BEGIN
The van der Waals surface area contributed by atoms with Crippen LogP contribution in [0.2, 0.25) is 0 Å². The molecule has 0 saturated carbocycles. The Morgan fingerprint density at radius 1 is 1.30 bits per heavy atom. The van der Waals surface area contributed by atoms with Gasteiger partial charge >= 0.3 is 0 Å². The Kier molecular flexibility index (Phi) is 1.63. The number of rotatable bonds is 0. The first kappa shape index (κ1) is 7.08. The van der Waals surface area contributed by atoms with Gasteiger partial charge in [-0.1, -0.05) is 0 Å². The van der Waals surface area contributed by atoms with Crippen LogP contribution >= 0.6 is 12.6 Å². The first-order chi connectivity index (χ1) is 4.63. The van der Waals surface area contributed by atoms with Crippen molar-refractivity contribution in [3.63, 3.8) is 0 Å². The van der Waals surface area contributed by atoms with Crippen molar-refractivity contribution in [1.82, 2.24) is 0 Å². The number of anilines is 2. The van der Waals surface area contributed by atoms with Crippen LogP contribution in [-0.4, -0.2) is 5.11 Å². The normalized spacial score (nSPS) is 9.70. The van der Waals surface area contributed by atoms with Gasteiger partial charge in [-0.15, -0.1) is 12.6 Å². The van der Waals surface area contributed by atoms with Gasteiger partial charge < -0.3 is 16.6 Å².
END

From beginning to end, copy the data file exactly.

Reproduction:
The van der Waals surface area contributed by atoms with Crippen LogP contribution in [0.2, 0.25) is 0 Å². The molecule has 0 saturated carbocycles. The Morgan fingerprint density at radius 1 is 1.30 bits per heavy atom. The van der Waals surface area contributed by atoms with Gasteiger partial charge >= 0.3 is 0 Å². The Kier molecular flexibility index (Phi) is 1.63. The number of rotatable bonds is 0. The first kappa shape index (κ1) is 7.08. The van der Waals surface area contributed by atoms with Gasteiger partial charge in [-0.1, -0.05) is 0 Å². The van der Waals surface area contributed by atoms with Crippen LogP contribution >= 0.6 is 12.6 Å². The first-order chi connectivity index (χ1) is 4.63. The van der Waals surface area contributed by atoms with Crippen molar-refractivity contribution in [3.63, 3.8) is 0 Å². The van der Waals surface area contributed by atoms with Crippen molar-refractivity contribution in [1.82, 2.24) is 0 Å². The number of anilines is 2. The van der Waals surface area contributed by atoms with Crippen LogP contribution in [-0.4, -0.2) is 5.11 Å². The normalized spacial score (nSPS) is 9.70. The van der Waals surface area contributed by atoms with Gasteiger partial charge in [-0.15, -0.1) is 12.6 Å². The van der Waals surface area contributed by atoms with Gasteiger partial charge < -0.3 is 16.6 Å².